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After 31 July, Gough had ceased attempts to exploit opportunities created by the Fifth Army's attacks and began a process of tactical revision, which with the better weather in September inflicted several costly defeats on the Germans. II Corps had been ordered to capture the rest of the black line on 2 August. The three northern corps of the Fifth Army were then to complete the capture of their part of the green line on 4 August, while XIV Corps and the French First Army crossed the Steenbeek on the left flank. The unusually wet weather had caused the attacks to be postponed until 10 August and the Battle of Langemarck (16–18 August); some of these objectives were still occupied by the Germans after operations later in the month. Principal responsibility for the offensive was transferred to General Plumer on 25 August. The Second Army boundary was shifted north into the area vacated by II Corps on the Gheluvelt plateau. Haig put more emphasis on the southern fringe of the plateau, by giving to the Second Army the bulk of the heavy artillery reinforcements moved from Artois. British offensive preparations Main article: The British set-piece attack in late 1917 The General Headquarters staff of the British Expeditionary Force (BEF) quickly studied the results of the attack of 31 July and on 7 August, sent questions to the army headquarters about the new conditions produced by German defence-in-depth. The German army had spread strong points and pillboxes in the areas between their defensive lines and made rapid counter-attacks with local reserves and Eingreif divisions, against Allied penetrations. Plumer issued a preliminary order on 1 September, which defined the Second Army area of operations as Broodseinde and the area southwards. The plan was based on the use of much more medium and heavy artillery, which had been brought to the Gheluvelt Plateau from VIII Corps on the right of the Second Army and by removing more guns from the Third and Fourth armies in Artois and Picardy.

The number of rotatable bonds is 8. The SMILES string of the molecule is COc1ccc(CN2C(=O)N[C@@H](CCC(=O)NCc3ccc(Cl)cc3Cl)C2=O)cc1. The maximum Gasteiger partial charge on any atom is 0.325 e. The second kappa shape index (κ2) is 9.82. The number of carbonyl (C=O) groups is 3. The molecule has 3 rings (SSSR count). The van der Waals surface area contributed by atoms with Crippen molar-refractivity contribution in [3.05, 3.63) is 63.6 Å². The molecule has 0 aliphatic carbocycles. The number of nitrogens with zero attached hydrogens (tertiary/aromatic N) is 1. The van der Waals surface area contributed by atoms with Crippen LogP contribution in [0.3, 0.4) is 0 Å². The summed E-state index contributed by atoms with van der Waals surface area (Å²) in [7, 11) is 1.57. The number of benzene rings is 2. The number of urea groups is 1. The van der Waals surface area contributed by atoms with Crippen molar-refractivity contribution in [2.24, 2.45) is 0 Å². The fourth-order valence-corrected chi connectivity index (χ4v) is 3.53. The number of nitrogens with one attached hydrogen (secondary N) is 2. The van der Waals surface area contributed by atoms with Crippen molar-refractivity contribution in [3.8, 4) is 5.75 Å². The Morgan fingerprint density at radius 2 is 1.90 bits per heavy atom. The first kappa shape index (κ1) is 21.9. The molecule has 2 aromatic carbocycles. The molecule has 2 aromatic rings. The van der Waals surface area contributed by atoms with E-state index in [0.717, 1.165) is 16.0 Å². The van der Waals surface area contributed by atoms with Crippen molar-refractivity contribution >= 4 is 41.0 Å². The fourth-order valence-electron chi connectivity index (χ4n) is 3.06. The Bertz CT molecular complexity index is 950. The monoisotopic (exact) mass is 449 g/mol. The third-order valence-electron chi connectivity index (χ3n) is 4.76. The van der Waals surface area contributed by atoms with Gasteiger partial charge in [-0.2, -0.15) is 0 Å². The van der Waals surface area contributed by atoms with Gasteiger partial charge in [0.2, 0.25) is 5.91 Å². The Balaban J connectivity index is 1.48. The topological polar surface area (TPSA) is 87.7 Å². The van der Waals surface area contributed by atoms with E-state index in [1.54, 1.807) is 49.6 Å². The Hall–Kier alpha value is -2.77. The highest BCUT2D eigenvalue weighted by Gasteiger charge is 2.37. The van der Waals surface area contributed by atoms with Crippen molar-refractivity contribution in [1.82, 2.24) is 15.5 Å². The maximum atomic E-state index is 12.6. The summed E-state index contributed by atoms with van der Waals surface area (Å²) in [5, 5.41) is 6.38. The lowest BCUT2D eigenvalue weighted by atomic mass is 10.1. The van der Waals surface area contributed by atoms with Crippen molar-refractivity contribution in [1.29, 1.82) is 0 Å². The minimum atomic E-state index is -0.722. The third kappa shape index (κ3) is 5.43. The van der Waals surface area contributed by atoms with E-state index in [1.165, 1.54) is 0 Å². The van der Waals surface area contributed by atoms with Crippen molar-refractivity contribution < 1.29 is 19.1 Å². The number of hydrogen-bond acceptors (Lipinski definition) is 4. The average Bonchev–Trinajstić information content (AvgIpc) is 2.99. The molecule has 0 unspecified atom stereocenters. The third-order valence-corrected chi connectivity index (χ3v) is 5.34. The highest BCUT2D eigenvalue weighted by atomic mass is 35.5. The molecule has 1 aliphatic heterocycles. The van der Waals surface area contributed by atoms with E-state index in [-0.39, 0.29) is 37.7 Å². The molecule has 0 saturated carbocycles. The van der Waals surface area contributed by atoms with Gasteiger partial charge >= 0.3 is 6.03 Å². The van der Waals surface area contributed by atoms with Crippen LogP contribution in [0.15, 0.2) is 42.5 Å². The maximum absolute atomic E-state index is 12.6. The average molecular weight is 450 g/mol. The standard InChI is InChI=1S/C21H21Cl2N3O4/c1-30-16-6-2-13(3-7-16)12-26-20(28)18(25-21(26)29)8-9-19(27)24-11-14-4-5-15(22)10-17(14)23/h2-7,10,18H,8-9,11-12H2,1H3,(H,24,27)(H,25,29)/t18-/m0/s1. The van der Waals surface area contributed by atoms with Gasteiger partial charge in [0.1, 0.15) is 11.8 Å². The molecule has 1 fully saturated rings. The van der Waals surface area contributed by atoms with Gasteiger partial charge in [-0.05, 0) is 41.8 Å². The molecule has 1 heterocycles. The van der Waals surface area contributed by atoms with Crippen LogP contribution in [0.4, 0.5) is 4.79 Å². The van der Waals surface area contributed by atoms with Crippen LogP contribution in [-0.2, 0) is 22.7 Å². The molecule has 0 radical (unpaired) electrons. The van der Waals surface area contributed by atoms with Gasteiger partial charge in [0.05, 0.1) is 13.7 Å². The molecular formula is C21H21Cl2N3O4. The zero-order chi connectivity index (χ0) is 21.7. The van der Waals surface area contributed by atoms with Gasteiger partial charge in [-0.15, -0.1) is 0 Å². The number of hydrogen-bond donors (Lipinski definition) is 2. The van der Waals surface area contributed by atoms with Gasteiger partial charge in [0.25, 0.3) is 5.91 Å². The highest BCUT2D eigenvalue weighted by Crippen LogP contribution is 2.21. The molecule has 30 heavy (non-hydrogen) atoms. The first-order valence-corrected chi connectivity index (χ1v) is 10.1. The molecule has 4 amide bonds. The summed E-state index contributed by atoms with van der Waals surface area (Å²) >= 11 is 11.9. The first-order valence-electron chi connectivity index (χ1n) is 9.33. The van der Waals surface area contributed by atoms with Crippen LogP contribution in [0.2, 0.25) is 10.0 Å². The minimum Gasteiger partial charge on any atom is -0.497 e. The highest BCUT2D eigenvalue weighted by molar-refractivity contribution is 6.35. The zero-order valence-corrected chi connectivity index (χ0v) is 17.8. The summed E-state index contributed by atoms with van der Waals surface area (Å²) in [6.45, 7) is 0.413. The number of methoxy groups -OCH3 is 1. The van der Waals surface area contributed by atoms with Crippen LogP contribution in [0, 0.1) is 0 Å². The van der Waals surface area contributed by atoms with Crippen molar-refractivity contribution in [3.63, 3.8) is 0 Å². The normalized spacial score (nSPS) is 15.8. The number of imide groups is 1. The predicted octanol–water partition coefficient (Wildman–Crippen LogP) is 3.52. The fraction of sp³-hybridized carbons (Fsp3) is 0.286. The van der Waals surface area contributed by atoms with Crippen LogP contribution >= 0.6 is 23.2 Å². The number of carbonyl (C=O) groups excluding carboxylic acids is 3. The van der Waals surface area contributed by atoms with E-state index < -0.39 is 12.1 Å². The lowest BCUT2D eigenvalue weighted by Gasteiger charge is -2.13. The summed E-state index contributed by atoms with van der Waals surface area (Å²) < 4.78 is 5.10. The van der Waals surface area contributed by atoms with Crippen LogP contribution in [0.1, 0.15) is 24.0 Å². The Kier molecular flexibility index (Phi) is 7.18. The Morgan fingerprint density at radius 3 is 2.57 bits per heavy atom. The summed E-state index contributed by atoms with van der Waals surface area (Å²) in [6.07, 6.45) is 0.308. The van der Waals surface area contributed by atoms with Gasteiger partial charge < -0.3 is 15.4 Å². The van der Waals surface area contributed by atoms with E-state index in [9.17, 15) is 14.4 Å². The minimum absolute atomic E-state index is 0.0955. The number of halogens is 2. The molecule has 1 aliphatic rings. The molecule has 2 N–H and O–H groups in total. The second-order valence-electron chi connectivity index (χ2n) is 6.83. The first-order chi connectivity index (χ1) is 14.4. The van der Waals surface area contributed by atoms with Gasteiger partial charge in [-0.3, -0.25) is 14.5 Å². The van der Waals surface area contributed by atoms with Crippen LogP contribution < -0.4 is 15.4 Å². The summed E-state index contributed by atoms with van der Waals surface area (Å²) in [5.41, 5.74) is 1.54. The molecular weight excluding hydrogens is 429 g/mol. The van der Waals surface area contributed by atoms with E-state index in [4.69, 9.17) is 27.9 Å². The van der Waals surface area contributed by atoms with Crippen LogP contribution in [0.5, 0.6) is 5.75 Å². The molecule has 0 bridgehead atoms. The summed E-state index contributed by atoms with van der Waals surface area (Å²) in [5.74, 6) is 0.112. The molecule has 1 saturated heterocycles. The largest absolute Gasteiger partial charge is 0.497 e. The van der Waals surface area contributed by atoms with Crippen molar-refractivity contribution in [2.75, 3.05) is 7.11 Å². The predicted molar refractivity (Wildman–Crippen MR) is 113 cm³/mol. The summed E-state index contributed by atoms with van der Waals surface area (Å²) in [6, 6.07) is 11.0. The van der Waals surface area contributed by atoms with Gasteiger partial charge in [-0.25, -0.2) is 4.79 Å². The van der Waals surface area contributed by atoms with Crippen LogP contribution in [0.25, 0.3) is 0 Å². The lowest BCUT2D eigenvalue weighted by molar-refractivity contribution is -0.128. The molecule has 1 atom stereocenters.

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>8月2日に投稿した質問があるのですが回答いただけますと幸いです。 ⇒失礼しました。以下のとおりお答えします。 >After 31 July, Gough had ceased attempts to exploit opportunities created by the Fifth Army's attacks and began a process of tactical revision, which with the better weather in September inflicted several costly defeats on the Germans. II Corps had been ordered to capture the rest of the black line on 2 August. The three northern corps of the Fifth Army were then to complete the capture of their part of the green line on 4 August, while XIV Corps and the French First Army crossed the Steenbeek on the left flank. ⇒7月31日以後にゴフは第5方面軍の攻撃によって作られた機会を利用する試みをやめて、戦術的な改訂の手順に取りかかり、9月の好天を利用して数度ドイツ軍に高くつく敗北を課した。第II軍団は、8月2日に黒線部の残りを攻略するように命じられていた。そのころ、第5方面軍北翼の3個軍団が、8月4日に緑線部の担当部分の攻略を完成することになっていた。一方、第XIV軍団とフランス第1方面軍は、左側面でシュテーンベークと交差していた。 >The unusually wet weather had caused the attacks to be postponed until 10 August and the Battle of Langemarck (16–18 August); some of these objectives were still occupied by the Germans after operations later in the month. Principal responsibility for the offensive was transferred to General Plumer on 25 August. The Second Army boundary was shifted north into the area vacated by II Corps on the Gheluvelt plateau. Haig put more emphasis on the southern fringe of the plateau, by giving to the Second Army the bulk of the heavy artillery reinforcements moved from Artois. ⇒異常に湿った天候により、攻撃は8月10日および「ランゲマルクの戦い」(8月16日-18日)まで延期された。これらの標的のうちの幾つかは、その月の作戦行動の後になってもまだドイツ軍によって占められていた。攻勢についての主要な責任は、8月25日にプルマー将軍に帰属することとなった。第2方面軍の境界線は北へ移って、第II軍団隊が引き払ったゲルヴェルト高原の地域に入った。ヘイグは、アルトワから移動された重砲兵強化隊の本体を第2方面軍に与えて、高原の南周辺により多くの重点を置いた。 >British offensive preparations Main article: The British set-piece attack in late 1917 The General Headquarters staff of the British Expeditionary Force (BEF) quickly studied the results of the attack of 31 July and on 7 August, sent questions to the army headquarters about the new conditions produced by German defence-in-depth. The German army had spread strong points and pillboxes in the areas between their defensive lines and made rapid counter-attacks with local reserves and Eingreif divisions, against Allied penetrations. ⇒英国軍の攻撃準備 主要な記事:英国軍による1917年末のセットピース攻撃 英国遠征軍(BEF)の陸軍総司令部は、7月31日の攻撃結果を迅速に研究し、8月7日に、ドイツ軍の深部防御法によって生み出された新しい条件について、方面軍本部へ質問状を送った。ドイツ方面軍は、彼らの防御戦線間に強化地点とピルボックスを広げ、連合国軍の侵入に対して局地の予備軍とアイングリーフ師団をもって緊急反撃をした。 >Plumer issued a preliminary order on 1 September, which defined the Second Army area of operations as Broodseinde and the area southwards. The plan was based on the use of much more medium and heavy artillery, which had been brought to the Gheluvelt Plateau from VIII Corps on the right of the Second Army and by removing more guns from the Third and Fourth armies in Artois and Picardy. ⇒プルーマーは9月1日に予備命令を出して、第2方面軍の作戦行動地域をブロードサインデおよびその南地域にする、と定義づけた。計画は、これまでよりずっと多くの中砲・重砲の使用に基づいて、第2方面軍右翼の第VIII軍団から銃砲がゲルヴェルト高原にもたらされ、さらにアルトワとピカルディーの第3、第4方面軍からもより多くの銃砲が移された。